Company Fired Worker With a Back Impairment Who Asked for Accommodation, Federal Agency Charged
SAN ANTONIO, Texas - Murphy Oil USA, Inc., which operates Murphy USA retail gasoline stores typically located in Walmart parking lots in over 20 states, will pay a former store manager $100,000 to settle a disability discrimination and retaliation lawsuit brought by the U.S. Equal Employment Opportunity Commission (EEOC), the agency announced today.
According to EEOC's lawsuit, Murphy Oil required a 10-year employee with a serious back impairment to perform duties that violated work restrictions imposed by his treating physician. The EEOC's suit also claims that the company fired the employee in retaliation for complaining to management about the failure to accommodate his medical restrictions.
Such alleged conduct violates the Americans with Disabilities Act (ADA), which requires employers to provide a reasonable accommodation unless it would cause a significant expense or difficulty to the employer. Retaliation against an employee for raising or reporting discrimination to supervisors also violates the ADA. The ADA also protects individuals from coercion, intimidation, threat, harassment, or interference in their exercise of their own rights or their encouragement of someone else's exercise of rights granted by the ADA.
The EEOC filed suit, Civil Action No. 2:16-CV-00048-AM-CW, in U.S. District Court for the Western District of Texas, Del Rio Division, after the EEOC's San Antonio Field Office attempted to reach a pre-litigation settlement through the agency's conciliation process.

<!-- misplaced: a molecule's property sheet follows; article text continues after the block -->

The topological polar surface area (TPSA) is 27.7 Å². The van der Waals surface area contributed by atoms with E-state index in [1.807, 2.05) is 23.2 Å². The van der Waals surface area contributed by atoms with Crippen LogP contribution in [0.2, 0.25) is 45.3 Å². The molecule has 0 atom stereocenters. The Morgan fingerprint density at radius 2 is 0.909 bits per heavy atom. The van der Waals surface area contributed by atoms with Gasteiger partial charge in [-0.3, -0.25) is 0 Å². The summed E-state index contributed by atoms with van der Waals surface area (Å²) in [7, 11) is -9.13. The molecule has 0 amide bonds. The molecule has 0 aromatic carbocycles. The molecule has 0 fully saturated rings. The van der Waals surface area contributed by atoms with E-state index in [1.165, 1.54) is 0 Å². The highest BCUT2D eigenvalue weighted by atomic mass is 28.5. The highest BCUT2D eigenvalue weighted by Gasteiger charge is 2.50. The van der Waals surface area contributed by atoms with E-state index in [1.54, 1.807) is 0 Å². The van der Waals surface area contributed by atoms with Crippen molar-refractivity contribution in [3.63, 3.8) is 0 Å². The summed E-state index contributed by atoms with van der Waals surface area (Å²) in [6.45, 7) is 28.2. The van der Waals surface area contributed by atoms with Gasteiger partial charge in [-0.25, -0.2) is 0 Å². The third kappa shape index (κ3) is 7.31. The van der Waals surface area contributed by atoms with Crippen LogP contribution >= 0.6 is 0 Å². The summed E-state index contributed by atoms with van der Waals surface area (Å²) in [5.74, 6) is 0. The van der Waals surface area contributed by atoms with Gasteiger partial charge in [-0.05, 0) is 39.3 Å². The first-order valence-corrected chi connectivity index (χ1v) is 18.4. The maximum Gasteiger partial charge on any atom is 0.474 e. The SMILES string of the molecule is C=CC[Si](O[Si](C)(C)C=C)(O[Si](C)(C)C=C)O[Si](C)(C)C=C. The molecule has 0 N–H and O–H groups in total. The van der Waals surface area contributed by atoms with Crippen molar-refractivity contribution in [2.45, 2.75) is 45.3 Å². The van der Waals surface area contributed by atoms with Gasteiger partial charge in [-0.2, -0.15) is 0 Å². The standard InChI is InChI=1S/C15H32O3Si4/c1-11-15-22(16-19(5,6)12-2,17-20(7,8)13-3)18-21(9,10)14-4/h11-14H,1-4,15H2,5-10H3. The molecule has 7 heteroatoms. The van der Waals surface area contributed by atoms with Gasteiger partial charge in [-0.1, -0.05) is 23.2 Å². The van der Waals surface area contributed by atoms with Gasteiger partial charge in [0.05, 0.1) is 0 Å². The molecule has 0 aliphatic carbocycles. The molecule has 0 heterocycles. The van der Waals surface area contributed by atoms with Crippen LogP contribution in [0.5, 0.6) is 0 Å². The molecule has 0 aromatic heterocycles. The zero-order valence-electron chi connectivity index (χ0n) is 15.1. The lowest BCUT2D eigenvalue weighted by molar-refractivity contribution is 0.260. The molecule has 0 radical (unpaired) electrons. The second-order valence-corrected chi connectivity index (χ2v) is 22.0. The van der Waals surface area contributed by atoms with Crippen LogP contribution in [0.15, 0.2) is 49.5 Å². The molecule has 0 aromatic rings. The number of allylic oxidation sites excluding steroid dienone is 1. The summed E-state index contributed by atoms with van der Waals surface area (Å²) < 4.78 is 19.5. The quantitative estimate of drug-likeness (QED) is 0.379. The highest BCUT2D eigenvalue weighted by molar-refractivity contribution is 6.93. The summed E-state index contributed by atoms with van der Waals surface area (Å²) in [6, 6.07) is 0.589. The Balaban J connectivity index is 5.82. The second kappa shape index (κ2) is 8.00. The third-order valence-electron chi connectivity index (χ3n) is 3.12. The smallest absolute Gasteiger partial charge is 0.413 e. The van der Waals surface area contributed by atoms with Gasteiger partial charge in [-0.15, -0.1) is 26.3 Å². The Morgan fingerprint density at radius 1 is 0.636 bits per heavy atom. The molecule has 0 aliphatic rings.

As part of the two-year consent decree resolving the suit, Murphy Oil USA will pay $100,000 to its former employee. Murphy Oil USA also agreed to implement written policies to achieve compliance with the ADA; provide training regarding the ADA; and post a notice referencing the consent decree.
"This employee had been relied upon by the company to manage and train others for years," said David Rivela, senior trial attorney in the EEOC's San Antonio Field Office. "The failure to make adjustments that would take into account the manager's physical impairment resulted in the company's loss of a solid employee. Employers should engage in an effective interactive process and not respond with a termination when an employee requests a reasonable accommodation."
EEOC Investigator Minerva Melendreras added, "We are pleased that Murphy Oil and the EEOC were able resolve this case by entering into this consent decree, providing monetary relief to the former employee, agreeing to ADA training and implementing policies that will help protect employees from discrimination."
The San Antonio Field Office is part of the EEOC's Dallas District Office which is responsible for processing charges of discrimination, administrative enforcement and the conduct of agency litigation in Texas and parts of New Mexico.
The EEOC advances opportunity in the workplace by enforcing federal laws prohibiting employment discrimination. More information is available at www.eeoc.gov. Stay connected with the latest EEOC news by subscribing to our email updates.